"There's been tremendous interest from clients in some of our products," Desai says. A credit union in Hawaii has already bought one.

The applications the bank is building also are meant to help internally, to eliminate operations costs wherever possible.

Desai's group recently created an ACH origination platform that automates formerly manual ACH processes. "It's a lights-out process, nobody has to do anything," Desai says. "The app validates the file, customer, and limit; it generates exceptions and exception emails; there are approval links attached to the emails, somebody in authority for that customer has to approve those."

The staff members who used to handle ACH transactions are now doing other things.

These development projects have moved quickly. "These are not eight-hour days, we put a lot of sweat equity into building all these applications for our bank and turn around and market them to other clients of Open Solutions," Desai says.

"Our ulterior motive is to turn our IT operations into a profit center."



Citi's Global Core Conversion Chugs On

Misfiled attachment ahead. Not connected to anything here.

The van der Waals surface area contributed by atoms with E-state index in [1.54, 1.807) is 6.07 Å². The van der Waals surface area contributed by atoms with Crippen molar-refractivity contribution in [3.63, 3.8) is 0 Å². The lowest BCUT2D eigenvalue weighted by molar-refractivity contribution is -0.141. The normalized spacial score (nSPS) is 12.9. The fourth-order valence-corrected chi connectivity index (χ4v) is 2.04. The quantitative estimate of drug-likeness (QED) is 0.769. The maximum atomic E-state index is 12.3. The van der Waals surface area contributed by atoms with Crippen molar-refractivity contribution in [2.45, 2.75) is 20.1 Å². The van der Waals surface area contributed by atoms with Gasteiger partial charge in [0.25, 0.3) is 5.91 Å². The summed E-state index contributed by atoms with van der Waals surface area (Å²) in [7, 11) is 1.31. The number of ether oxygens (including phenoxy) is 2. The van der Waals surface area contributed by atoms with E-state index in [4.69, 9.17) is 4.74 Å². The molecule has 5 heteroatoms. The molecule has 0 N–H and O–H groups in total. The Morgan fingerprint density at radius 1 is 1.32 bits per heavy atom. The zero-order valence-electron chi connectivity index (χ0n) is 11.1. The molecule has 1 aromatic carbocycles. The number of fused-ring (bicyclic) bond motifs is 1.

The largest core conversion project in the U.S. remains Citi's, which the bank says is meant to improve customer service and support. It is due to be completed in 2013.

The project is a multi-year effort to develop a single, customer-centric banking platform that will span all channels and consumer products in North America Consumer Banking, according to a Citi official. "Our customer support and sales experts will benefit from a streamlined application environment and can more easily extend consistent service across all channels," she says. The platform is reportedly FIS' Systematics.

The overall core platform project is global. Each of Citi's four regions is approaching the project in phases. Southeast Asia is complete, for example, and in the U.S. the bank has completed the first of several phases.

Project Rainbow, as the project is called internally, began in South East Asia. "We first used the Rainbow name due to the seven initial countries that came together onto the common platform to create something truly magnificent," the official says.

When this project has been completed, Citi "will be able to give consumers more personalized solutions and a consistent client experience whenever and wherever they interact with Citi, whether online, in a branch, through a call center, on a mobile device, or at an ATM," the spokesperson said.

Critics have slammed Citi for going with a batch processing, rather than a real-time transaction system. But the bank's more ambitious goals may be around customer analytics, for which it recently purchased IBM's Watson.

In a press release in March, the bank said it "will assess ways to use a first-of-a-kind customer interaction solution combined with Watson's deep-content analytics, natural language processing, decision support, and evidence-based learning to continue to advance digital banking." With 200 million customer accounts in more than 140 countries, the bank has a wealth of consumer data to mine.